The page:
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Air-Evacuated Crewman on the Mend

The human brain has some remarkable ways of dealing with extreme situations. In instances of severe trauma, for example, it seems to shut down certain body and brain functions — such as memory — and switch into survival mode.

For Mike Kalahar that was probably a very good thing. As reported earlier, he was badly injured last month in the middle of the South Pacific while sailing to French Polynesia as crew aboard the Washington-based Beneteau 36s7 Wind Child. When we spoke with Mike recently he explained, "My first real awareness of what had happened was when the pararescuemen came aboard." That was 12 hours after he’d gotten lashed across the throat by the mainsheet assembly during an accidental jibe, which simultaneously slammed the back of his head into a winch. In the process, he was knocked unconscious, got a concussion and nearly bit off his tongue. He says memories of the first two weeks after the mishap are still hazy and surreal.

Sometimes having limited recollection of an incident is a blessing. Kalahar was conscious when he was hoisted aboard the Cap Palmerston last month, but the details of his rescue may always remain hazy.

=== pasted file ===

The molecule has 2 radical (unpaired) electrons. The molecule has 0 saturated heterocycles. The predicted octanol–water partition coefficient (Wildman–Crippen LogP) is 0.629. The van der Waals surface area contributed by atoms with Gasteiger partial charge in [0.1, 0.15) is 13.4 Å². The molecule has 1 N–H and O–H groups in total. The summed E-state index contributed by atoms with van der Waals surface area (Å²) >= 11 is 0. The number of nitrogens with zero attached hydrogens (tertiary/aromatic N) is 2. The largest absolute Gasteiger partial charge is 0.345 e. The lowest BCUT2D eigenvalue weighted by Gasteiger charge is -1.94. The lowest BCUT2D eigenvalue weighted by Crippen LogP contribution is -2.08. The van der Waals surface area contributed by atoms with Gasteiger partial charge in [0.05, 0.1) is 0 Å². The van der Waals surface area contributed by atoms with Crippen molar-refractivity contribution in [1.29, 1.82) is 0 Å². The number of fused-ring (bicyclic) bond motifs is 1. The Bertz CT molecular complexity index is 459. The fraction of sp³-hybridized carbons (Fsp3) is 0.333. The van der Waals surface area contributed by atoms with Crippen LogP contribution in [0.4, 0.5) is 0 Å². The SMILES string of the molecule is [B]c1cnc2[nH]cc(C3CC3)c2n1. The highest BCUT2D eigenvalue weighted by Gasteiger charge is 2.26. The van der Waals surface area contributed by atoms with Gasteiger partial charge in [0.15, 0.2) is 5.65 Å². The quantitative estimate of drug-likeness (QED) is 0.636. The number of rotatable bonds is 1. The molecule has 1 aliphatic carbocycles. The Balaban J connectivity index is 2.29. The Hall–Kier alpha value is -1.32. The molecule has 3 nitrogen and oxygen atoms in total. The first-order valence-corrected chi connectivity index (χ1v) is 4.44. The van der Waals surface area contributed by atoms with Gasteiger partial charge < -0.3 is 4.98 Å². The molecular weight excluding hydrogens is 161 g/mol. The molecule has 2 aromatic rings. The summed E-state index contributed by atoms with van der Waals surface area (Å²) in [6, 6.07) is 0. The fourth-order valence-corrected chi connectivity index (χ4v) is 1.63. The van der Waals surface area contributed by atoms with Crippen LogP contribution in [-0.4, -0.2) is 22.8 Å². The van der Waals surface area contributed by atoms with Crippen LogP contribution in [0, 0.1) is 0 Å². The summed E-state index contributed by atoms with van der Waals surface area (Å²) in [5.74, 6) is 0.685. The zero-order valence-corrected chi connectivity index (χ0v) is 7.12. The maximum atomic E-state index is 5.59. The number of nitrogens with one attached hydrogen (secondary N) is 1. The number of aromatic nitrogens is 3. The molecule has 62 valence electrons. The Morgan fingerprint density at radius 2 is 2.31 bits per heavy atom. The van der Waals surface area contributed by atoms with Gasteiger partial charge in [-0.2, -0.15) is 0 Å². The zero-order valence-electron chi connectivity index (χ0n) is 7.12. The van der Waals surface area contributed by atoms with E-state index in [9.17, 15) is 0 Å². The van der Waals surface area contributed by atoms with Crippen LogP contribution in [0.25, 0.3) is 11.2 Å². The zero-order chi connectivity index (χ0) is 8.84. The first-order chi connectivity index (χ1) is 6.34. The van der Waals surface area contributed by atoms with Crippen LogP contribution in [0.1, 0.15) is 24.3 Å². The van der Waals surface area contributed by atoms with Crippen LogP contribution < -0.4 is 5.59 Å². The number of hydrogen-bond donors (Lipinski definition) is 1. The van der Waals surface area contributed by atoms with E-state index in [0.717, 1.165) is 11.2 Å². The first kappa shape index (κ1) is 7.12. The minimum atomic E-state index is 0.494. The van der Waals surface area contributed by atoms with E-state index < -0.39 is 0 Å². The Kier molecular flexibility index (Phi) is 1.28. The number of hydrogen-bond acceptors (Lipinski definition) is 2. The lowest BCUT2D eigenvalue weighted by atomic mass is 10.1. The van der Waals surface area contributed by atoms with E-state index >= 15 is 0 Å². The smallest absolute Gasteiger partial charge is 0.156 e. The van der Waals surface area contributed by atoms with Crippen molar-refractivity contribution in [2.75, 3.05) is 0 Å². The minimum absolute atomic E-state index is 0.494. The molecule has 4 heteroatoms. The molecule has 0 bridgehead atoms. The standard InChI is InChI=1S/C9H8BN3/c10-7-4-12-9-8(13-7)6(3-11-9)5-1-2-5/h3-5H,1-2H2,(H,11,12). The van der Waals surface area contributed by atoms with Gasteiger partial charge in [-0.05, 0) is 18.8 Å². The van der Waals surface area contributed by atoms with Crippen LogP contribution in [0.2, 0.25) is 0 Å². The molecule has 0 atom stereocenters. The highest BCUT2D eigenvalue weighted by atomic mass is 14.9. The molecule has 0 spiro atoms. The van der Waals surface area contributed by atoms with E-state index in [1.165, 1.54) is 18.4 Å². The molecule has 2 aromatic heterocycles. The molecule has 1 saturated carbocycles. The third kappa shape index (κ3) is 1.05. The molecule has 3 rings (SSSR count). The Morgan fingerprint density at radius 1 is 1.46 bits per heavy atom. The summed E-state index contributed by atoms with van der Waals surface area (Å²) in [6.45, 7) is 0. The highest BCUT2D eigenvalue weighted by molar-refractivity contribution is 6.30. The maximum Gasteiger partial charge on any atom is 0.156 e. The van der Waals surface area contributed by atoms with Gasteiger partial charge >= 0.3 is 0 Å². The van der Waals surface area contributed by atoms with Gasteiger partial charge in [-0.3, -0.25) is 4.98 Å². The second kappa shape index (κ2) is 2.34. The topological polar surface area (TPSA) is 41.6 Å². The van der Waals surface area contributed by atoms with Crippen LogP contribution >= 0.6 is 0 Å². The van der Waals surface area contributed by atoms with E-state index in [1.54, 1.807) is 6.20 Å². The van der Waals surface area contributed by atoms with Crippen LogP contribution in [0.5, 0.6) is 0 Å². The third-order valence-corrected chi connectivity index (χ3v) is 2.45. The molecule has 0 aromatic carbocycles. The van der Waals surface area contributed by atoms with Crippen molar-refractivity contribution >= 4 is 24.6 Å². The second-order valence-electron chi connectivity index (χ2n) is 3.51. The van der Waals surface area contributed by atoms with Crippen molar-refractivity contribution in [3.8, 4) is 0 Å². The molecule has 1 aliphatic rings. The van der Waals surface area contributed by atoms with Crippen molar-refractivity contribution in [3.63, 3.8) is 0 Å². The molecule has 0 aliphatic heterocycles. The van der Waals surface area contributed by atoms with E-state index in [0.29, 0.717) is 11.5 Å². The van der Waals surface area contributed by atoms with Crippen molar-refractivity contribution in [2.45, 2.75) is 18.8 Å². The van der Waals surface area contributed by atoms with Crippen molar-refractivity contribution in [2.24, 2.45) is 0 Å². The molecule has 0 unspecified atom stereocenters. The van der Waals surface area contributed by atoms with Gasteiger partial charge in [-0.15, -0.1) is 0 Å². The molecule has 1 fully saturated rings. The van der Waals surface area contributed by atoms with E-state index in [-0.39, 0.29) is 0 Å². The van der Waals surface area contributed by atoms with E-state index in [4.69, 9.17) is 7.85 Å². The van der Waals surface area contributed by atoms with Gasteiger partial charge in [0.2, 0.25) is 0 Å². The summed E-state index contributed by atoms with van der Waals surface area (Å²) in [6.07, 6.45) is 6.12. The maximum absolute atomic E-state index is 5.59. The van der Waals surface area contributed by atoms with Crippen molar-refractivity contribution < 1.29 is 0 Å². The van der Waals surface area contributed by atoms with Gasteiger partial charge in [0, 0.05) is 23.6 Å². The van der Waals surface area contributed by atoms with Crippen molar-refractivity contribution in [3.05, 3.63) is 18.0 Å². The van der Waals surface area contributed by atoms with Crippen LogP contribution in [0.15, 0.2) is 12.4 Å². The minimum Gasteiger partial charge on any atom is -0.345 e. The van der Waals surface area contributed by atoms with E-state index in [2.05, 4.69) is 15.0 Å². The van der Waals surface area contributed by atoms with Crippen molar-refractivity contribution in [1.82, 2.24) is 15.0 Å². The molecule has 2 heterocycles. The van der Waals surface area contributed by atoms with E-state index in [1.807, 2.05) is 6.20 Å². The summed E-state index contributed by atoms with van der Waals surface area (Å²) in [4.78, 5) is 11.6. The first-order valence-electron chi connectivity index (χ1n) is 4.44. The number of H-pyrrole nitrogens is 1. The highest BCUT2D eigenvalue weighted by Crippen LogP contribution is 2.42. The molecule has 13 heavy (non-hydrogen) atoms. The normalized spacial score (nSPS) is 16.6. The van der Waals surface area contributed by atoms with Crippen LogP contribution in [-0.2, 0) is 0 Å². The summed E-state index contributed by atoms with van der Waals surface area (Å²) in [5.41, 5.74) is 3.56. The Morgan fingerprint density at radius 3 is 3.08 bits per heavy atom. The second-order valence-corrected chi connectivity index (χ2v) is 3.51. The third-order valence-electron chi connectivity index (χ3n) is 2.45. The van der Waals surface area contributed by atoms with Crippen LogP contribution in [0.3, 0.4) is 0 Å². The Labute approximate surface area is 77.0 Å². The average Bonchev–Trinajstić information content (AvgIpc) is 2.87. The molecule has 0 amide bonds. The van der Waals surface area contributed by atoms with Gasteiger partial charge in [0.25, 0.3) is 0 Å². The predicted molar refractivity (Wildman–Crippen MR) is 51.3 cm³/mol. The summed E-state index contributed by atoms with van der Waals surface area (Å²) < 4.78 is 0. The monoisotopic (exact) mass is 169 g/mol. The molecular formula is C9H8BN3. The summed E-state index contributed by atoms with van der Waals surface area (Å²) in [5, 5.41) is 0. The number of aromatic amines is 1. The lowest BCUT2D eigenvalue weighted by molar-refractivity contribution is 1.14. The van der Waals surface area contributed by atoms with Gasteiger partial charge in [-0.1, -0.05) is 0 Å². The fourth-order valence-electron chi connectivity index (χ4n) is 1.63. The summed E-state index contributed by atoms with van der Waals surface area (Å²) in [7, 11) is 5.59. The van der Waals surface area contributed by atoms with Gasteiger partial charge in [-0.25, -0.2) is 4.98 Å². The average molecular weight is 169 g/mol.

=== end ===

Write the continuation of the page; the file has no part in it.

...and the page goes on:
© 2010 Cap Palmerston / USCG

If you read our full report on Kalahar’s air evacuation in the May edition of Latitude 38, you can appreciate what a phenomenal effort was made to rescue the Washington-based sailor. No one is more in awe of that effort than Kalahar himself: "The PJs (pararescuemen) seemed so humble at the time, yet their skill level was phenomenal, and they all had a really good bedside manner. . . I have worked for the government for 35 years and have never seen an operation of that size come together so fast and efficiently." We’re happy to report that Kalahar’s recovery continues to improve. And while he is not yet 100%, his wounds have healed and he is able to walk five miles a day — the 56-year-old sailor works for the National Parks in Washington State.

We would love to acknowledge the names of the four heroic PJs who risked their lives to save Kalahar’s — parachuting into rough seas 1,400 miles offshore in the darkness. Unfortunately, we’ve had no luck obtaining their names from their Air National Guard unit at Moffett Field. But then, guys like that are obviously not in it for glory in the press. Theirs is a much higher calling.

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We neglected to take any photos of John or Lynn or of the Moorings/Sunsail base on Tortola, so all photos that accompany this piece are of The Baths on Virgin Gorda.
Imagine you’re on an idyllic crossing, halfway between Hawaii and Fiji. The sky and sea are impossible shades of blue, the wind fills your sails, and life couldn’t get much better.